Let me start with an example of… “Why are KPI’s Important Part of the Operational Planning Process?”
I’m a big fan of the P90x series home workouts from Beachbody.
The whole program is created in such a way that if you follow it, the chances are very high that you will succeed.
The biggest success factors for me are:
- Their plan
- The activities
- And the measurements
The workout lasts 90 days and is 6 days a week. I know exactly what I need to do for a workout every day. And for each workout I do, I have to log my reps and the weight that I used for each activity into a worksheet.
The only way to improve is to see where I am from week to week!
The workout sheets help me to stay focused on the activity I need to do, and I always have a target to work towards in order to be better.
Some time ago I realized this is a good example of how to explain to business owners and salespeople how to create Sales KPI’s.
What are KPI’s? Why are KPI’s an Important Part of the Operational Planning Process?
Most organizations work with Key Performance Indicators (KPI’s) that help the organization measure how well they are doing.
A typical KPI in most organizations is the sales budget that specifies what revenue each sales representative is expected to bring in during a given period.
Of course, this is a very central and important goal to focus on, but what happens if that goal is not met?
Organizations and business owners then start asking:
- Why were the goals not reached?
- Lack of interest?
- What type of action is needed?
All of the above questions can be very hard to determine if the KPI’s are not designed the right way.
Imagine These Three Typical Situations:
The status meeting
The sales manager and the sales representative conduct their monthly status meeting. The sales rep is behind budget but explains how close he is to signing a deal with a customer.
Closing this deal would mean that he would reach his sales goal for the quarter.
Most of the meeting becomes focused on the prospect, but few other activities are agreed upon.
The sales budget
The sales department is preparing next year’s sales forecast.
Then the forecast is created by looking at the current sales activity, combined with previous years’ activities and the performance of individual sales representatives.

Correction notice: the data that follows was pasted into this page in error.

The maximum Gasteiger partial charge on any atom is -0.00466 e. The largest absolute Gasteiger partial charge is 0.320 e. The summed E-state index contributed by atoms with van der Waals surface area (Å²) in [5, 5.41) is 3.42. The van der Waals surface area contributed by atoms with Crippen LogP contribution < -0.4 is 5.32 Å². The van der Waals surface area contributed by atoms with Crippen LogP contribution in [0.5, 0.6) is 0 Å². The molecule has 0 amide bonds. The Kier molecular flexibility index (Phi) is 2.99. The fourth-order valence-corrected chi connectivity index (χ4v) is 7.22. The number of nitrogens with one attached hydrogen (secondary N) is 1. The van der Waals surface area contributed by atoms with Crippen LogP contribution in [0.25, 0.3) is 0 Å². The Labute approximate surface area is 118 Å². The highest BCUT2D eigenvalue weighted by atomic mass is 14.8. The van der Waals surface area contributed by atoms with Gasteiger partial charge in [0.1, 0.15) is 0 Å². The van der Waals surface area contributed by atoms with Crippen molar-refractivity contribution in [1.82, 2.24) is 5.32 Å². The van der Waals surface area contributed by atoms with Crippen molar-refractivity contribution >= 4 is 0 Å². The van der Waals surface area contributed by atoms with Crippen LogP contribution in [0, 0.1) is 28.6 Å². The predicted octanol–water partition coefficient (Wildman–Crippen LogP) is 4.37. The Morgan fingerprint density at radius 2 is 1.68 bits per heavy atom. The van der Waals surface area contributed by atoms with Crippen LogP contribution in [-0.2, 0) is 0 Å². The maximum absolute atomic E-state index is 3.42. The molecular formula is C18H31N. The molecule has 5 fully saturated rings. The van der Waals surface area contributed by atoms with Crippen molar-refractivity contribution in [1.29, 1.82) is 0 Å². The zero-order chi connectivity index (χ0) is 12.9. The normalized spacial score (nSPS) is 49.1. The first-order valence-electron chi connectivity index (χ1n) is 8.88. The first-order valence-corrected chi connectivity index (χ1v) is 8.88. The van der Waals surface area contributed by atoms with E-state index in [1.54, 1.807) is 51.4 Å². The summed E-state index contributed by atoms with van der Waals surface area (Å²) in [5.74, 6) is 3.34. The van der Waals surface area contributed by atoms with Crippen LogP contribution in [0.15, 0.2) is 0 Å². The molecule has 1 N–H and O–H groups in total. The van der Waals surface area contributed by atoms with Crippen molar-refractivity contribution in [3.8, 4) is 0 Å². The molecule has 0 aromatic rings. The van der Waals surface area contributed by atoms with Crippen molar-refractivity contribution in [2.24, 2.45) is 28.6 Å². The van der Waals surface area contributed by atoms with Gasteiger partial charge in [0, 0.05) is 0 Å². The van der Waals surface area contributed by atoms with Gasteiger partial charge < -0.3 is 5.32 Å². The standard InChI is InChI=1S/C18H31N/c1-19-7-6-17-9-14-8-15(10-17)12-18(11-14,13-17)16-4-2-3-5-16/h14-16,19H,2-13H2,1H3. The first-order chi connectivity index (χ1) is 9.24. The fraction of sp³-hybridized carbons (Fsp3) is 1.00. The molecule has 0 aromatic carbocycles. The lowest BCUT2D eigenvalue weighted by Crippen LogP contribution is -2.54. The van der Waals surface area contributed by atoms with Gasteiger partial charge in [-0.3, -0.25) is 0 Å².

And there should be a general feeling that the budget seems realistic but more than likely there may be a strong sense that too much guesswork has gone into it.
The marketing/sales blame game
The sales manager and marketing manager discuss the reasons for the lack of sales, see a summary below of this discussion:
- The sales department claims that marketing has not done enough to bring in sales-ready leads
- Marketing claims there are enough qualified leads if only sales had followed up
- All in all, there is a general frustration that it is too hard to define what action needs to be taken
All of these three examples are common in many organizations.
And they all often have one thing in common: The KPI’s are defined only as results, not as activities, that is why KPI’s are Important Part of the Operational Planning Process!
Define KPI’s as Activities – Not Only as Financial Goals
Results are the cornerstone of all budgeting, and meeting the sales budget is what matters.
However, from what we have learned over the years, the best performing sales organizations are the ones that are able to break their sales process into individual, measurable activities.
The point is that…
Most B2B sales happen as a result of certain predictable activities and…
A decline in sales is most often due to the negligence of these activities.
Here are some examples of what activity-based KPI’s could look like:
- Completing x numbers of sales meetings with new prospects/existing customers
- Calling x amount of potential customers
- Conducting x amount of product/service presentations